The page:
Explore this issueJune/July 2013
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Produce and agricultural manufacturers and processors have long embraced Hazard Analysis and Critical Control Points (HACCP) principles since they were first developed in the 1960s. For those producing meats and poultry, seafood, juices, and a few other high-risk categories, following a HACCP plan isn’t just a good practice; it’s required under federal regulations. But as only one link in the farm-to-fork food safety continuum, manufacturers and processors alone cannot protect consumers from foodborne illnesses.
Retailers and food service providers also play an important role in ensuring food safety, but most are exempted from FDA and USDA HACCP requirements even though they deliver finished products into the hands of consumers. Regulated by state and local authorities, this important segment of the continuum is increasingly turning to HACCP in response to business trends, greater awareness of potential risks, and regulatory changes at the state level, industry observers say. While broader HACCP adoption may eventually help improve food safety in stores and restaurants by providing them a time-tested framework, some observers also say it’s difficult to measure the net impact on consumer safety and the benefits to businesses that embrace it.
“Clearly people are moving in this direction if they haven’t already,” states Robert Gravani, a professor of food science at Cornell University in Ithaca, N.Y. “Most people want to raise the bar; they’re not going to want to do just the minimum.”
A faculty member at Cornell’s department of food science, Gravani teaches HACCP principles to businesses through the university’s extension program. While anecdotal, there is evidence to show that more companies are expressing an interest in how HACCP can improve food safety at their stores and restaurants, he says. This rise, he points out, stems from the fact that many retailers offer a growing menu of fresh and prepared foods—through a traditional salad bar, a hot food stand, or even a sushi bar. For example, a visit to a Whole Foods supermarket is akin to a stop at a food court because it offers a variety of traditional and ethnic foods.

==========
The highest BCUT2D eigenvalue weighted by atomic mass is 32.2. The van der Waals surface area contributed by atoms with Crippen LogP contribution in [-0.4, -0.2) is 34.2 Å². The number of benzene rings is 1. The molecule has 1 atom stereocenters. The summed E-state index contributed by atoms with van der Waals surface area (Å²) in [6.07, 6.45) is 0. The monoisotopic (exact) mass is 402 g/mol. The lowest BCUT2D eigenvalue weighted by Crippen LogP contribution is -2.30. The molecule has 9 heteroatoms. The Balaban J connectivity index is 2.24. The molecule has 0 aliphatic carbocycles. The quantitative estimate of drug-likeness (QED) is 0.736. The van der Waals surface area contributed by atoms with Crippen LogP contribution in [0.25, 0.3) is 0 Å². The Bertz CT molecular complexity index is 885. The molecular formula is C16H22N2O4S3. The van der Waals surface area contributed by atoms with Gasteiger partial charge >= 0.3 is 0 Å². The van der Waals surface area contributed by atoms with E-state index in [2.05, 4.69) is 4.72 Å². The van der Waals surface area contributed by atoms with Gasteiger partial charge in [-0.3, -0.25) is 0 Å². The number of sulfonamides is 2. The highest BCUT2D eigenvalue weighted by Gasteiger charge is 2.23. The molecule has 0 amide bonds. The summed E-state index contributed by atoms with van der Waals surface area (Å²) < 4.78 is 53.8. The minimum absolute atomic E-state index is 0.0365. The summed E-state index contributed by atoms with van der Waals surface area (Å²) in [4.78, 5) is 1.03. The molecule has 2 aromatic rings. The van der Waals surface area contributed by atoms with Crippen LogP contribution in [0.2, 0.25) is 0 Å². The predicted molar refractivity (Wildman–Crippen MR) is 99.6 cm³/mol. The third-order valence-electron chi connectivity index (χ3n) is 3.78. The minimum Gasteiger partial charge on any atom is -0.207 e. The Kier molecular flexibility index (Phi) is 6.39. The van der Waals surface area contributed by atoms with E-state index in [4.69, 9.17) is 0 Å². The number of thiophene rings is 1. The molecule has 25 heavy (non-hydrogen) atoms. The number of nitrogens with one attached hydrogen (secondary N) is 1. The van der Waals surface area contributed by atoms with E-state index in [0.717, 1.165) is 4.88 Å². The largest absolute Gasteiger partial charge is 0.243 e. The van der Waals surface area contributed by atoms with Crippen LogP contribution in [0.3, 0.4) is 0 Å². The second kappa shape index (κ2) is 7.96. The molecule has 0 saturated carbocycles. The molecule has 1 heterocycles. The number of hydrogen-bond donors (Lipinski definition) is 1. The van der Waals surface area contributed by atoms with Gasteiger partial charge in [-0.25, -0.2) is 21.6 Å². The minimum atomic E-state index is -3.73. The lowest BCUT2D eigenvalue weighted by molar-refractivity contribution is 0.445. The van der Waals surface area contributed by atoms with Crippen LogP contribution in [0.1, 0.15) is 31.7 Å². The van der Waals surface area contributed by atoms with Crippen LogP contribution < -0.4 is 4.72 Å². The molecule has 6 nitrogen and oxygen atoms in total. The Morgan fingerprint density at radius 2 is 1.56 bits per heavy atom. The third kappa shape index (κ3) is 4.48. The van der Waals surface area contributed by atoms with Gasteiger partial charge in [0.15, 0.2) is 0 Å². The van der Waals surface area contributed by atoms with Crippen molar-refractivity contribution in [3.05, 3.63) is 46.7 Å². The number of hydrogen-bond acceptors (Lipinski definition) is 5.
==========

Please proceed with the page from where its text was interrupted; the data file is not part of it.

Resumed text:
“Today the number of freshly prepared foods and menu items are just absolutely astounding and tremendous. There are eat-in restaurants within retail stores. There are a lot of foods available for carry out in a variety of places, so it makes great sense to apply the HACCP principles to the preparation and services of these foods,” Gravani points out.
This shift among retailers and concerns about the growing number of foodborne illnesses have the industry reviewing and stepping up their practices. After all, there is cause for concern. According to the Centers for Disease Control’s FoodNet, which tracks foodborne illnesses across the U.S., the number of confirmed cases rose sharply last year in two categories: Campylobacter and Vibrio. Most alarming was that the incidences of Campylobacter infection rose to the highest level since 2000 even as the rate of infection for STEC O157, Salmonella, and other major food-related illnesses remained unchanged. With high-profile outbreaks becoming a regular occurrence, many companies are concerned for their customers and their brands.
HACCP At A Glance
While HACCP is a way of life for many processors and manufacturers, those in food service and retail are less enlightened. That’s because the U.S. Food Code makes it a voluntary exercise for most retailers; however, the FDA has encouraged participation by issuing a HACCP manual for retail businesses entitled Managing Food Safety: A Manual for the Voluntary Use of HACCP Principles for Operators of Food Service and Retail Establishments. In this document, the agency does urge companies to “take a proactive role in ensuring that the food served or sold in your establishment is safe” by developing a HACCP plan.